BookBrowse Reviews Savage Feast by Boris Fishman

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Savage Feast

Three Generations, Two Continents, and a Dinner Table (a Memoir with Recipes)

by Boris Fishman

Savage Feast by Boris Fishman X
Savage Feast by Boris Fishman
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  • Published:
    Feb 2019, 368 pages

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Book Reviewed by:
Rory L. Aronsky
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BookBrowse:


A family story, an immigrant story, a love story, and an epic meal make up this memoir.

I adore authors who not only write about the big themes that possess them, but also drop little things in between that bloom in our minds – like those colorful capsules that become spongy dinosaurs after you toss them in water. Boris Fishman's expansive memoir, Savage Feast, works much the same way.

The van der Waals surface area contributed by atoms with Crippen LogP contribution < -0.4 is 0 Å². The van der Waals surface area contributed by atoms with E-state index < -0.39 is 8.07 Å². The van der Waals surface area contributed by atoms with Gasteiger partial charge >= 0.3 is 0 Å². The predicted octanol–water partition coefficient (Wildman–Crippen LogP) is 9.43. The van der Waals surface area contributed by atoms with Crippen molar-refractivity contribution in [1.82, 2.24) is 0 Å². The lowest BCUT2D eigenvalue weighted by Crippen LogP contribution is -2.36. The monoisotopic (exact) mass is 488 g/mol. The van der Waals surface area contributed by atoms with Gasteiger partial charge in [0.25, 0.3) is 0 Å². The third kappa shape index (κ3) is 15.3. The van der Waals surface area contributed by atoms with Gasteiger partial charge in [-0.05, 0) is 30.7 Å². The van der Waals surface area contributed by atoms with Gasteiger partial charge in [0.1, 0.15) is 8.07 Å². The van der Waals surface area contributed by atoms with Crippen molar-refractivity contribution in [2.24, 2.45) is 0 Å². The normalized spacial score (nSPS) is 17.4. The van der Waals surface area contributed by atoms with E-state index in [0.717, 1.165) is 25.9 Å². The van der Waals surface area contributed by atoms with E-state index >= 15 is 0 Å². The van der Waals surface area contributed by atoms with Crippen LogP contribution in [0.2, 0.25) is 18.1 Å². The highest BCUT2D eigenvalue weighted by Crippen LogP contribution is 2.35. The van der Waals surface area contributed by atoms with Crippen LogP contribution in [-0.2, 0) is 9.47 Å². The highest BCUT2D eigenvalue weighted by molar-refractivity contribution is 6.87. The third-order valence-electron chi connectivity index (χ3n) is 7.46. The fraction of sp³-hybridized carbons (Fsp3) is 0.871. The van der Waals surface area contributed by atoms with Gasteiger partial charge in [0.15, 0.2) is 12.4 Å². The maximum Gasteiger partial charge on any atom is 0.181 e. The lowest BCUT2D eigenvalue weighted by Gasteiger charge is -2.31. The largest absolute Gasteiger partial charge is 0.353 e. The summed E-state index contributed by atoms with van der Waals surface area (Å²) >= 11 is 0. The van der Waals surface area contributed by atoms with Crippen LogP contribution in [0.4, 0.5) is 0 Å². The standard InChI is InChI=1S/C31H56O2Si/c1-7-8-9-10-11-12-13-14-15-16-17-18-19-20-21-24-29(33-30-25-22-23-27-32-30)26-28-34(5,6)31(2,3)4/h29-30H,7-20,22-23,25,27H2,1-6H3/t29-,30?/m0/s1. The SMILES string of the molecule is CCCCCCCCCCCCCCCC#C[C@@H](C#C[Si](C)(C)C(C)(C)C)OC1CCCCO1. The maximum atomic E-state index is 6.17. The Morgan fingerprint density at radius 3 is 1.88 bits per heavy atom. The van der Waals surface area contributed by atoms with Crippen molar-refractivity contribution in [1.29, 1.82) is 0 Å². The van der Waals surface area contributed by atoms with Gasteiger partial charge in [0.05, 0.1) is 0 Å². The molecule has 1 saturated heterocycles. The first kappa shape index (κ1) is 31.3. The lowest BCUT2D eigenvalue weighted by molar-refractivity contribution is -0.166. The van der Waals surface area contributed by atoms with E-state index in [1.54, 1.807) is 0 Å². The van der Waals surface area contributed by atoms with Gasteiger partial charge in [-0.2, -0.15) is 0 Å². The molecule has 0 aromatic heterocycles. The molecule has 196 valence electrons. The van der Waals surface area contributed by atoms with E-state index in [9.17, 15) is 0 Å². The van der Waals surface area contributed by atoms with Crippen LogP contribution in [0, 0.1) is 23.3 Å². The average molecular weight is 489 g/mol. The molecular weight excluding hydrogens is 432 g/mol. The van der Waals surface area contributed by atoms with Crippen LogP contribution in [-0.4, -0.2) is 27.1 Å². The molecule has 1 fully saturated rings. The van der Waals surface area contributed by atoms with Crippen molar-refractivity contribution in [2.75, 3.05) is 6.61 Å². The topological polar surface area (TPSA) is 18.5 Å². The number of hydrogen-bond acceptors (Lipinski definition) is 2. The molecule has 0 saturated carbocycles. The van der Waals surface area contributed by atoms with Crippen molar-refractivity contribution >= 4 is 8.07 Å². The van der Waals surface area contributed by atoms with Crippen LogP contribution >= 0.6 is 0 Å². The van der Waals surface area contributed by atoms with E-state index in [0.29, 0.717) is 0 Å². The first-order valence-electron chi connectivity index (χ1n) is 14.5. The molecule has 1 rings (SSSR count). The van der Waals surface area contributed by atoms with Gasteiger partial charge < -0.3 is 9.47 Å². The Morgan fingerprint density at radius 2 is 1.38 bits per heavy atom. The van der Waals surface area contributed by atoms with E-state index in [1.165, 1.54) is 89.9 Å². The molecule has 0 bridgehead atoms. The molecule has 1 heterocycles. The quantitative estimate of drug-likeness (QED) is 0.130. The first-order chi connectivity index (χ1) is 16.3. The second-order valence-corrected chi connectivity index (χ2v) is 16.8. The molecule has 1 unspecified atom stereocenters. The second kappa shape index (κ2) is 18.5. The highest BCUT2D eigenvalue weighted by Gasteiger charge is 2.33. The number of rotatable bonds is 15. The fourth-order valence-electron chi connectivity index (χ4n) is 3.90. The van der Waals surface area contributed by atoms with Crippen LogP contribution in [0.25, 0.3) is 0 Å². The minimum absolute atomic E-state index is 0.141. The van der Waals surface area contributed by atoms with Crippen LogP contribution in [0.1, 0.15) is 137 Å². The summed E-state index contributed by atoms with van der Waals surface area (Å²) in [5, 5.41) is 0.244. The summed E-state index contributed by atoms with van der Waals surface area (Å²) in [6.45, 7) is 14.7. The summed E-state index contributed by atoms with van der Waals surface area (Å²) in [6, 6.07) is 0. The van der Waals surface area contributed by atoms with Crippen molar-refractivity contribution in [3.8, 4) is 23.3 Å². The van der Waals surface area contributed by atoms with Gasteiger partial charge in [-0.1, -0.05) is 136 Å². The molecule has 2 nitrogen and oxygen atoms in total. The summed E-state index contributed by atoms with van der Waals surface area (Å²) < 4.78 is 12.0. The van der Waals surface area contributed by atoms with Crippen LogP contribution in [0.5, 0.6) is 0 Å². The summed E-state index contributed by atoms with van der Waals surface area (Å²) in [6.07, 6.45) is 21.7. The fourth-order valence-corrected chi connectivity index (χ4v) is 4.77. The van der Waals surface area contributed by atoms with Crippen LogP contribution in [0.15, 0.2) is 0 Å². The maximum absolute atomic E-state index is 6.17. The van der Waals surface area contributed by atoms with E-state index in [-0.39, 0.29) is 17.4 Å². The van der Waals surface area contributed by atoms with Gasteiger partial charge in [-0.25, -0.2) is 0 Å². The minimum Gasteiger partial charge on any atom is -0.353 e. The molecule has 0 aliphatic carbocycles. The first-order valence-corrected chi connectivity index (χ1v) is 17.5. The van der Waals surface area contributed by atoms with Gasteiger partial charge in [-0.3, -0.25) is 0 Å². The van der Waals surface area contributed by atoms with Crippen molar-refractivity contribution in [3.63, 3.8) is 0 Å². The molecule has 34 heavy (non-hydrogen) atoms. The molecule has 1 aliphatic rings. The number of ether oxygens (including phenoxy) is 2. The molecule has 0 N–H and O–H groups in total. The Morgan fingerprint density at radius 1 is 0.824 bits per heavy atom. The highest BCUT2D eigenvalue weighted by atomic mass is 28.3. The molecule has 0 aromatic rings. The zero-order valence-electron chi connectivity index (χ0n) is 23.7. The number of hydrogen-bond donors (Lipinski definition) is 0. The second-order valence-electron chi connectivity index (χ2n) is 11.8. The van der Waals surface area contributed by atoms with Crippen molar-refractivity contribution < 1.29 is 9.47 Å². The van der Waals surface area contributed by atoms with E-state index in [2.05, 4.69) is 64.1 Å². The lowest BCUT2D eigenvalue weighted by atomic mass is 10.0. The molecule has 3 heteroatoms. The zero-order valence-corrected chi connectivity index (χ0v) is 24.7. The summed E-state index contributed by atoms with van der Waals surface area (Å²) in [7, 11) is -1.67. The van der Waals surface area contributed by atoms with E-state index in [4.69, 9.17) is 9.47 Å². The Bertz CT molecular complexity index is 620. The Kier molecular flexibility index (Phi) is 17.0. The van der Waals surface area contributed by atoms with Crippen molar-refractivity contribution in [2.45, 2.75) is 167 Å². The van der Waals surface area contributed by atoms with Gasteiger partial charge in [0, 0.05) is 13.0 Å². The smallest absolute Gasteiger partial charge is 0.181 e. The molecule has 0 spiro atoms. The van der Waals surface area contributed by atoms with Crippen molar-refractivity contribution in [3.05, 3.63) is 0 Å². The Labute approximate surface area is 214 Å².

Savage Feast is mainly about his family's emigration from the Soviet Union to the United States in 1988 when he was nine, told through the steady gaze at the food in their lives. It's about the descriptions of those foods, not the way food is usually described, like a siren song, but more like a kind of workaday poetry that seems so right we wonder why we haven't thought about food in that way before. Perhaps we haven't because most of us haven't had to engage in the Soviet Union's black market to keep eating well. Fishman did - he lived in the Soviet Union where times were always ...

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  Borodinsky Bread

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